I used to be very wary of any type of hair product, thinking they were just a waste of money, but over the years I’ve found a few that are now firm favourites and are part of my regular hair care routine. I have naturally wavy hair so generally choose products that help enhance loose curls.

1. Aveda be curly shampoo and conditioner smells great and adds shine to wavy hair. I also love their rosemary mint shampoo.

2. When my hair is still damp, I apply 2-3 drops of Davine’s Absolute Beautifying Potion.

3. As much as possible, I like my to allow my hair to air dry, but if I’m in a rush and need to use a blow-dryer, then before drying I apply a small amount of Kerastase Resistance Ciment Thermique.

4. Once my hair is dry, I often apply a little Kerastase Soleil Aqua-Seal, which gives a lovely shine and helps to style hair (just twist sections of your hair around your finger for a loose curl).

5. I’ve repeatedly heard rave reviews of Bumble and Bumble’s surf spray, and having a Space NK gift certificate, finally I decided to give it a go. I’m so glad I did! This stuff is amazing. Just comb through a few squirts to either dry or damp hair, and voila you get perfect beachy waves. Flip your hair over your head and scrunch up the roots to get some added volume.

Man Food

IMG_2424I’m afraid I’ve never been the sort of girl who wins men’s hearts by baking them boxes of brownies, with loving little notes tucked inside. I don’t think I’ve ever even baked a boyfriend a birthday cake. For ages, in fact, I swore off cooking anything for a guy. Ever. This stance stemmed from having spent the better part of a year slaving away at an oven, thinking up different recipes every night (on a carefully balanced food budget), for the boyfriend I lived with when I first moved to London. I was so annoyed when we broke up, and I realised that he cooked and ate the same horrible pasta dish every day, without minding at all. Cooking for men, I decided, was clearly a pointless waste of time.

It didn’t take me too long to soften, however, when the present boyfriend came along. I’m afraid I’m very superficial when it comes to men and food, generally feeling one wants the type of guy who looks like he’ll tuck into a steak, rather than, say, a tofu curry. In fact, the first thing I made for my boyfriend was steak, and then I just kept on cooking it for him (it’s a good thing he likes routine). Sometimes, however, one wants to change things up a bit, and then I figure a meatloaf is a good way to go.

Meat Loaf (recipe adapted from Canadian Living Cookbook by Carol Ferguson)

750g minced beef

175ml rolled oats

1 onion, finely chopped

1 egg, beaten

1tbsp worcestershire sauce

1 tsp mustard powder

1 tsp Herbes de Provence

1 tsp salt

1 tsp pepper

50ml ketchup, mixed with 1 tbsp brown sugar

Combine all ingredients, apart from the ketchup and brown sugar (easiest to mix with your hands). Use your hands to shape into a loaf in a ceramic baking dish. Spread ketchup mixture on top. Bake at 180C for 50mins to 1 hr. Can be served hot or cold. Any leftovers freeze well.

This recipe is not guaranteed to win any hearts, but it’s certainly very enjoyable to make and eat, with or without a man involved!

How To Bake and Not Get Fat

IMG_2487I love cooking and baking. It really is the best therapy (at least when my dishwasher is working, which it isn’t at the moment, and I’m back to the washing up grind which I detest). The down side to loving to bake is that I live on my own. Which means that if an entire flourless almond chocolate cake disappears in the course of three days, there’s really only me to blame.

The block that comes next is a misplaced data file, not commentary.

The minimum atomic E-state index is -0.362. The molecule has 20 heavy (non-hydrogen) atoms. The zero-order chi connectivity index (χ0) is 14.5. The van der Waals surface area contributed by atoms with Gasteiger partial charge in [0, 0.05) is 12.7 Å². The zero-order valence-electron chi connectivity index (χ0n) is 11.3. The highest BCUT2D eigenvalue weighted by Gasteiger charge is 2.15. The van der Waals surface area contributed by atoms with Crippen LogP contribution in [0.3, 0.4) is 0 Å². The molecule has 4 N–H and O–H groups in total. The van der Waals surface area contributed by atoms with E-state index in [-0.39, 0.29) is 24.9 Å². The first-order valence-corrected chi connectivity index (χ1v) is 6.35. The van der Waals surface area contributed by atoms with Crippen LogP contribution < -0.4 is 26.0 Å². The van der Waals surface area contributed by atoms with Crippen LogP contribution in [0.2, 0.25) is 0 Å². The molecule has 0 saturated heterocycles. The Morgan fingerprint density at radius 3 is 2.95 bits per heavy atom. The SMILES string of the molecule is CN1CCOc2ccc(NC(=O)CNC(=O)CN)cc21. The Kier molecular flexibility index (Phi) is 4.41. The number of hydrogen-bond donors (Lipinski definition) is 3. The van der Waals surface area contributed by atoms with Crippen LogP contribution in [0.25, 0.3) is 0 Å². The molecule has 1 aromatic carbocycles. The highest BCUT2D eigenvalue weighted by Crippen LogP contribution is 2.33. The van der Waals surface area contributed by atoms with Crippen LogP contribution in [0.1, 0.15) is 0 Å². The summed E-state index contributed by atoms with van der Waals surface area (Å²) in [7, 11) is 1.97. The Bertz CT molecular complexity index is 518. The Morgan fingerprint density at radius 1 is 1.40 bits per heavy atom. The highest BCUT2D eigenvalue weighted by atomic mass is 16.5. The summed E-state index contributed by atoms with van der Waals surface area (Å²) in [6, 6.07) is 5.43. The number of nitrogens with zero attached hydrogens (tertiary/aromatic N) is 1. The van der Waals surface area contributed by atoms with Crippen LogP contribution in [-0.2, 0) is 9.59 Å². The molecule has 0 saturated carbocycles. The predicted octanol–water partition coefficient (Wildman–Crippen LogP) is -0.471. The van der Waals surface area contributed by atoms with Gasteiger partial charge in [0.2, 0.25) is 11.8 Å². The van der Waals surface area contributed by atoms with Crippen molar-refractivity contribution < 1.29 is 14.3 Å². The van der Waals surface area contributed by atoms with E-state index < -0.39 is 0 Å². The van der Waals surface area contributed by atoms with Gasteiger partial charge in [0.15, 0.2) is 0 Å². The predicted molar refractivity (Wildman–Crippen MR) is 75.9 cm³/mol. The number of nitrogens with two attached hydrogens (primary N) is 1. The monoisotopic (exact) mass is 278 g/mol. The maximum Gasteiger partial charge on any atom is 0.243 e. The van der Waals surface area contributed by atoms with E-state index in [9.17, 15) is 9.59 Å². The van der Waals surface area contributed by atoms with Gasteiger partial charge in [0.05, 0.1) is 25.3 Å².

In not wanting to give up baking, but still be able to fit my clothes, I came up with a few strategies.

1. Cook for other people. When I’m craving a full carbs blow-out, like risotto followed by tiramisu, I invite friends round to enjoy it with me. That way, there are hardly any leftovers by which I could be tempted and what is left I put in doggy bags and push on people anyway (see point 2). Also, if you happen to like the people you work with (or just want to ingratiate yourself), you can have the pleasure of trying out recipe after recipe for the perfect chocolate chip cookie, and if you’re lucky get to eat the crumbs left at the bottom of the tin.

2. Send people home with cake. Don’t think you’re getting away from my house without any leftover cake wrapped up in a parcel of tinfoil and thrust into your hands. Just take it,  I tend to hiss. Give it to your boyfriend / roommate / mother / cat / garbage, but TAKE IT. This way I do not find myself mindlessly munching my way through all the leftovers as I load the dishwasher.

3. Portion Control. Generally baking a cake that lasts for a while and doesn’t go dry and horrible in a day (and thus practically forces you to eat it up very quickly) is a good idea if only 1-2 of you are eating it. That way, you can just enjoy 1 slice of delicious cake a day (if you have any will power) for about a week. If you don’t have the willpower, then baking things that freeze well is a good idea. This is why I make muffins.

Muffins are fantastic because they’re delicious, but they also freeze exceptionally well. I don’t know why, but I invariably forget about things that are in the freezer. I’ll go for days, having completely forgotten that I made, say, blueberry muffins, and then suddenly it’ll hit me that there’s a great big stash of them in the freezer, and it’s like I’ve won the lottery. I’ll toddle along, take one out of the ziplock bag, zap it in the microwave for about a minute so it defrosts and eat it with a cup of tea. Then I’ll completely forget about the muffins again, and the whole cycle starts once more.

IMG_2500This recipe is adapted from The Open-House Cookbook by Sarah Leah Chase and is my favourite for muffins. Her recipe in fact makes Tri Berry Muffins, but I’ve always had a weakness for good old fashioned blueberry. Her recipe also makes about a gazillion muffins, so I halved it. Here’s my version:

1 1/2 cups plain flour

1 1/2 tsp baking powder

1/4 tsp bicarbonate of soda

1/4 tsp salt

2 tsp cinnamon

1 cup milk

1 large egg

125g butter, melted

1 cup fresh or frozen blueberries

3/4 cup caster sugar

Preheat the oven to 375F. Place paper liners in 10 muffin cups. Stir the flour, baking powder, bicarbonate of soda, salt and cinnamon together in a large bowl. Make a well in the centre of the flour mixture. Add the milk, eggs, and butter to the well and stir quickly just to combine. Add the berries and sugar and stir quickly again just to combine. Spoon the batter into the cups, filling each cup almost to the top. Bake until brown and crusty, about 20 minutes.

Makes 10 muffins.